British Gang Jailed for iTunes Scam

Criminals used stolen credit cards to purchase own music

March 30, 2012 8:45 AM ET
Getty Images

Gang members in England used stolen credit cards to purchase their own music on iTunes and Amazon as a scam to earn royalties, the BBC reports. Five gang members from Kent, Derby, Birmingham and Wolverhampton, England have been jailed, with one other sent to a youth offenders institution for the elaborate scheme.

The ringleaders of the scam, Craig Anderson and Edwin Road, purchased 24 identical laptops, obtained thousands of stolen or compromised credit card details and recruited helpers to purchase songs uploaded to the sites to drum up royalties. This exploited a system in which musicians receive royalties directly from the online retailers by paying a flat fee to a distributor. The scam ran between January of 2008 and June of 2009, leading to approximately $1.2 to $1.6 million in losses for Amazon and iTunes. The gang members used music by friends and acquaintances in their plot, resulting in a two-year jail term for a former teacher who pleaded guilty to conspiracy charges.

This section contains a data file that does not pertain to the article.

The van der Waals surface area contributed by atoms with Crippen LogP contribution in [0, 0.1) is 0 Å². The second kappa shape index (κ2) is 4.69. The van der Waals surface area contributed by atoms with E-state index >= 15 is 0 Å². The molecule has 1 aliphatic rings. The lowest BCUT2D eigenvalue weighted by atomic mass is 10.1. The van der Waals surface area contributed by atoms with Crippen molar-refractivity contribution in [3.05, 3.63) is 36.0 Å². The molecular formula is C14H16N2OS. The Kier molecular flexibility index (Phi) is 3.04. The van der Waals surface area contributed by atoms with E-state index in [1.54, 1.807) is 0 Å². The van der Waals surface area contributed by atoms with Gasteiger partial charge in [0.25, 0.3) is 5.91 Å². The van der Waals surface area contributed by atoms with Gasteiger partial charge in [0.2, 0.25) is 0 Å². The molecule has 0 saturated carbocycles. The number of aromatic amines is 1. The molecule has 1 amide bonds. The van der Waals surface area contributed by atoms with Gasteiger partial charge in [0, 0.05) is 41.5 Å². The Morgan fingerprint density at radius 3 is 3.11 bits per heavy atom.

Photos: Random Notes

The crew was busted when iTunes investigated a spike in royalty payments to unknown artists from Wolverhampton, England at a rate more commonly associated with superstar acts like Madonna.

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